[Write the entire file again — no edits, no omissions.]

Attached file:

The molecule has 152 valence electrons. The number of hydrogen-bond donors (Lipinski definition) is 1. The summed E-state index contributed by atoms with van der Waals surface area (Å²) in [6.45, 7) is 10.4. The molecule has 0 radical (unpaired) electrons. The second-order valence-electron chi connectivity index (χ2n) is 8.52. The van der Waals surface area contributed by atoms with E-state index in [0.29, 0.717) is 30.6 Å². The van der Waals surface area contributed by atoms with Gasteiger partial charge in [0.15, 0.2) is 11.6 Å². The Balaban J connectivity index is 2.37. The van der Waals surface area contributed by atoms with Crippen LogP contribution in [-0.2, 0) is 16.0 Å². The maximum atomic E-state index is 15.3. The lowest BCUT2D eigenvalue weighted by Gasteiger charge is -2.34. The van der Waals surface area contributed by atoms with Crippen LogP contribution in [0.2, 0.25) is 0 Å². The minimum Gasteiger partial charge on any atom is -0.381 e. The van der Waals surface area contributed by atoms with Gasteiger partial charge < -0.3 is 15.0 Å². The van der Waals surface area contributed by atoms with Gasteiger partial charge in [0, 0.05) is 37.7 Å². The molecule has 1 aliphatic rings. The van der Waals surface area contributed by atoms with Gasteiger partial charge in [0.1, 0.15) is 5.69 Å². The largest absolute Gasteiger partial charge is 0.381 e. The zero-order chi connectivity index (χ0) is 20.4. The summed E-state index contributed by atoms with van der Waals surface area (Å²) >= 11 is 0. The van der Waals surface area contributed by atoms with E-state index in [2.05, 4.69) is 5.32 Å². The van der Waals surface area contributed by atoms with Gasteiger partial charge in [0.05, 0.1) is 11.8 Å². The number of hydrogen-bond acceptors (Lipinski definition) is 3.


The molecule has 152 valence electrons. The number of hydrogen-bond donors (Lipinski definition) is 1. The summed E-state index contributed by atoms with van der Waals surface area (Å²) in [6.45, 7) is 10.4. The molecule has 0 radical (unpaired) electrons. The second-order valence-electron chi connectivity index (χ2n) is 8.52. The van der Waals surface area contributed by atoms with E-state index in [0.29, 0.717) is 30.6 Å². The van der Waals surface area contributed by atoms with Gasteiger partial charge in [0.15, 0.2) is 11.6 Å². The Balaban J connectivity index is 2.37. The van der Waals surface area contributed by atoms with Crippen LogP contribution in [-0.2, 0) is 16.0 Å². The maximum atomic E-state index is 15.3. The lowest BCUT2D eigenvalue weighted by Gasteiger charge is -2.34. The van der Waals surface area contributed by atoms with Crippen LogP contribution in [0.2, 0.25) is 0 Å². The minimum Gasteiger partial charge on any atom is -0.381 e. The van der Waals surface area contributed by atoms with Gasteiger partial charge < -0.3 is 15.0 Å². The van der Waals surface area contributed by atoms with Gasteiger partial charge in [0, 0.05) is 37.7 Å². The molecule has 1 aliphatic rings. The van der Waals surface area contributed by atoms with Gasteiger partial charge in [0.1, 0.15) is 5.69 Å². The largest absolute Gasteiger partial charge is 0.381 e. The zero-order chi connectivity index (χ0) is 20.4. The summed E-state index contributed by atoms with van der Waals surface area (Å²) >= 11 is 0. The van der Waals surface area contributed by atoms with E-state index in [2.05, 4.69) is 5.32 Å². The van der Waals surface area contributed by atoms with Gasteiger partial charge in [0.05, 0.1) is 11.8 Å². The number of hydrogen-bond acceptors (Lipinski definition) is 3.